Telangana shepherd’s ordeal in Saudi deserts

​Anantagiri has braved poisonous snakes, scorpions, sandstorms and exhaustion in remote areas on the Saudi-UAE border

By Author  |  Published: 3rd Aug 2017  12:01 amUpdated: 3rd Aug 2017  12:17 am

Riyadh: Exhausted and frightened Togeti Anantagiri, 48, who came to Saudi Arabia in search of a better life, now finds life unbearable, being exploited by his employer. Hailing from the remote village of Challapur in Siddipet district, he came to the oil-rich kingdom to take the job of a driver some two years ago but ended up as a shepherd due to the machinations of fraudulent agents.

He braved wild desert animals, poisonous snakes, scorpions, unbearable heat, sandstorms and exhaustion in remote deserts on the border of Saudi Arabia and United Arab Emirates. “I was the lone human being in a vast desert,” said Anantagiri. Narrating his ordeal, he said that he hasn’t seen any other human being except his employer who used to visit the pen for counting his sheep and goats.

He said that he had to look after 370 sheep, 180 goats and some hundreds of chickens from midday to midnight. “Safe drinking water was a distant dream for me and I was not able to even have a drop of safe water for seven months that I worked in the desert,” he added. “I used to drink the water which was unfit for human consumption and used for animal feed, as a result of which I developed a kidney problem,” Anantagiri said.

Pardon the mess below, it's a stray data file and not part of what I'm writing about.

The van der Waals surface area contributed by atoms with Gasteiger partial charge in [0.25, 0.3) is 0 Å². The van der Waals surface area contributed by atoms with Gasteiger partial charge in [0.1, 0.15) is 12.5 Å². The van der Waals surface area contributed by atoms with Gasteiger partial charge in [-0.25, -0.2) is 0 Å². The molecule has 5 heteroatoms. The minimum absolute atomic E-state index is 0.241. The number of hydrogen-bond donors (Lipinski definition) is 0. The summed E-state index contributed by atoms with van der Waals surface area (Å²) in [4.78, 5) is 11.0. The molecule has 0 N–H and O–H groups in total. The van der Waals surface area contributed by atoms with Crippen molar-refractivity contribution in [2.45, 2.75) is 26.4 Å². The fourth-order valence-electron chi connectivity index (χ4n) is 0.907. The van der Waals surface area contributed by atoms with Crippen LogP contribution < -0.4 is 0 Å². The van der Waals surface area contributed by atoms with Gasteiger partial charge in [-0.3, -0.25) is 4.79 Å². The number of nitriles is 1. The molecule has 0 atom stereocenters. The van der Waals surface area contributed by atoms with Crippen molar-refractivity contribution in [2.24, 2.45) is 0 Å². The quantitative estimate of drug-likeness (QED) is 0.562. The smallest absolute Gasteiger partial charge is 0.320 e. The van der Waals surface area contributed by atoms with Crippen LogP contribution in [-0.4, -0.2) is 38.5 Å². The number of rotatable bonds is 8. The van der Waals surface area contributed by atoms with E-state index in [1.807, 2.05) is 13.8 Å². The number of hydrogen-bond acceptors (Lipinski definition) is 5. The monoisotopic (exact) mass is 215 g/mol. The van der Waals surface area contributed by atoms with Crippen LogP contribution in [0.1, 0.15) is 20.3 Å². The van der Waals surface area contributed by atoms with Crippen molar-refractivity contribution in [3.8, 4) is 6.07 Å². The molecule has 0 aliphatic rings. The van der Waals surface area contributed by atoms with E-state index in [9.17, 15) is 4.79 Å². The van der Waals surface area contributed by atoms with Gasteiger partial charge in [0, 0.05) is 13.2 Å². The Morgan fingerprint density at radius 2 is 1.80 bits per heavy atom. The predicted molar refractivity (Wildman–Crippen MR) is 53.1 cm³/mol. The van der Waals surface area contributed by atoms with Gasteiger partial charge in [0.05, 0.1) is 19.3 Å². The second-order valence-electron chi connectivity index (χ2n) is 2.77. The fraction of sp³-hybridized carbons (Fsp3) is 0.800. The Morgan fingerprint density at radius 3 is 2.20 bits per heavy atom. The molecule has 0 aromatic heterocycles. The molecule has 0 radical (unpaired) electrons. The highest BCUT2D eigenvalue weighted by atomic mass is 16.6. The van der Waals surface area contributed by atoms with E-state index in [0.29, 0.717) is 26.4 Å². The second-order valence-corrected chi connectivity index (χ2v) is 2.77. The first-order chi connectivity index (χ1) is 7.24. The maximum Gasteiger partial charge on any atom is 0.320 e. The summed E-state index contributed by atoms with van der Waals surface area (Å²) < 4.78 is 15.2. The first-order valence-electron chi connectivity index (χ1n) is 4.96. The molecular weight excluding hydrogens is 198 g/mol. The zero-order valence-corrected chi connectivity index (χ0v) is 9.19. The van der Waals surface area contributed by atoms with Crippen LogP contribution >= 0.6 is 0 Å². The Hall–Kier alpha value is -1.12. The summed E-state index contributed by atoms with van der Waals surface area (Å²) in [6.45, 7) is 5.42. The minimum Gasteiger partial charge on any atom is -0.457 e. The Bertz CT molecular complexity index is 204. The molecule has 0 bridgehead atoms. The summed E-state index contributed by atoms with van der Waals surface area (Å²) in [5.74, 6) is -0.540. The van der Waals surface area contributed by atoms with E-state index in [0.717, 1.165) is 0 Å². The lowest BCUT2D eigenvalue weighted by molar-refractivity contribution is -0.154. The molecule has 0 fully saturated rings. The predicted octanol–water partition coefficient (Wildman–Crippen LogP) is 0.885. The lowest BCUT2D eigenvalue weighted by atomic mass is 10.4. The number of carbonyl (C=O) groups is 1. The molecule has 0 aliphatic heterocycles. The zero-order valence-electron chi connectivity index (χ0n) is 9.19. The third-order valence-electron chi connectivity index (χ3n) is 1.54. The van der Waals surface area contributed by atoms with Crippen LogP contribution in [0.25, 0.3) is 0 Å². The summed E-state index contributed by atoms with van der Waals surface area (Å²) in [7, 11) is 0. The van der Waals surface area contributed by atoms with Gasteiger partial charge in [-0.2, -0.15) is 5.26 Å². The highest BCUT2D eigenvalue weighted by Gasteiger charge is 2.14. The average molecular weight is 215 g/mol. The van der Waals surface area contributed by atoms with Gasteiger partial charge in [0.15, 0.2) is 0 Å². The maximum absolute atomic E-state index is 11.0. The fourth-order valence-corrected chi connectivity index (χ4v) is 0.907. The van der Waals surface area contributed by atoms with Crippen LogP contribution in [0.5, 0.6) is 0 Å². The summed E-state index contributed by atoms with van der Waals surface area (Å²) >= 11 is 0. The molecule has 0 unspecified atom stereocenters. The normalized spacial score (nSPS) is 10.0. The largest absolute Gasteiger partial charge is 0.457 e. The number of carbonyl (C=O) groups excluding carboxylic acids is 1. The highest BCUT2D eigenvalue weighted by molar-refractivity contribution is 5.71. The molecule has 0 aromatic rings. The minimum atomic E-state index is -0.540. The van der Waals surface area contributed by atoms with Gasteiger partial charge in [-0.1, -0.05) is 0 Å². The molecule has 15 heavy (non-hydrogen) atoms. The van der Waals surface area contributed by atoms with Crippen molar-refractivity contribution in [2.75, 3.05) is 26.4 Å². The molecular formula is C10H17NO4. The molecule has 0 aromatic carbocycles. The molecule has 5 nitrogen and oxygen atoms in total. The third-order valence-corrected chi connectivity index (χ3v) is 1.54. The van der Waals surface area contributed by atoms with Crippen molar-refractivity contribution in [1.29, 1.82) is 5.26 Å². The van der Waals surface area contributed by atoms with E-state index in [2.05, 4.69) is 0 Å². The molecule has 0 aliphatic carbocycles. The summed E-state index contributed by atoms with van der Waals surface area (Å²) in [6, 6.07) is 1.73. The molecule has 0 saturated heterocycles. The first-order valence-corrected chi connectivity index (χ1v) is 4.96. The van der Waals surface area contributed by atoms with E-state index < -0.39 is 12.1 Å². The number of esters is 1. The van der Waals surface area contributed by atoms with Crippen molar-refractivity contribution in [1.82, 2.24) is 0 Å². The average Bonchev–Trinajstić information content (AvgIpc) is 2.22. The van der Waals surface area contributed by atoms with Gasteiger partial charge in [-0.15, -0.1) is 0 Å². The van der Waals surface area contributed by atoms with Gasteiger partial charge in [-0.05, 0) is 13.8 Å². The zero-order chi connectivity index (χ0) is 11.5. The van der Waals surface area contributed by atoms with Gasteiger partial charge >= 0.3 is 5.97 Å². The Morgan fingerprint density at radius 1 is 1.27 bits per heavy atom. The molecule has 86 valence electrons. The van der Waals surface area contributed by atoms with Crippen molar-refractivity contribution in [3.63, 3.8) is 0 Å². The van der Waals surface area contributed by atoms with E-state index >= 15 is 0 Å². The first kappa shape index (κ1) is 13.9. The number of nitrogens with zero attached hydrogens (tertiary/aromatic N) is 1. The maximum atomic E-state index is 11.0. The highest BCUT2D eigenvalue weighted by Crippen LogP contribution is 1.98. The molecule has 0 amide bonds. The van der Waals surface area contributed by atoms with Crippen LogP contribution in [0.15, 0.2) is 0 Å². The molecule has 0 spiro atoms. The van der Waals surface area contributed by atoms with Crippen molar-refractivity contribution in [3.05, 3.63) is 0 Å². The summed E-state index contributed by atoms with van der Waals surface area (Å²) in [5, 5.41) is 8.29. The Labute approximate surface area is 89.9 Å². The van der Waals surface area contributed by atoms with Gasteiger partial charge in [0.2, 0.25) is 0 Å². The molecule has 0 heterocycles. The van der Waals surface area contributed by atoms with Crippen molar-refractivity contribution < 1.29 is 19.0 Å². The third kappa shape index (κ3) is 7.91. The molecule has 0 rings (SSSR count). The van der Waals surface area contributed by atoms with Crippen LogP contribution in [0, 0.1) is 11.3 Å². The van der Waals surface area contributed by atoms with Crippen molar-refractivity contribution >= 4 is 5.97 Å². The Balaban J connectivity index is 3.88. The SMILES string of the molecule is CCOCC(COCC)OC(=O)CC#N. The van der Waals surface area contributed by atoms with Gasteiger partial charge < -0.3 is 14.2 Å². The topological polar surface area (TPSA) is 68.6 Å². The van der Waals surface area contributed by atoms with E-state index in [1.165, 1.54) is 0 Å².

Tough life

“When I returned to the pens it would be around 2:00 am. I used to clean up the place, then kill snakes to protect animals from being attacked, after which I would retire to my makeshift room, which was full of snakes, scorpions. Only after killing them and then throwing them away I would sleep at dawn for a few hours till sunrise,” he said.

Anantagiri said, “One night, after a scorpion bit me, I cried for help and called my employer more than 100 times as the venom was spreading in my leg. I tied a cloth and started running in the desert. After reaching the highway in the morning, I fainted and fell after which a Pakistani truck driver spotted me and rushed me to a hospital, where I was treated.”

Later, he fled his employer and was doing odd jobs, but for the last couple of months he has been without a job due to the slowdown in the construction sector. Without any income Anantagiri is now struggling for food.

He was hopeful of returning home during amnesty but failed as his former employer had slapped a case against him. He along with scores of other TS workers have been running from pillar to post for help, including appeals through social media to Union External Affairs Minister Sushma Swaraj.

Distraught and broken-hearted, Anantagiri now waits only for the day when he would be repatriated home.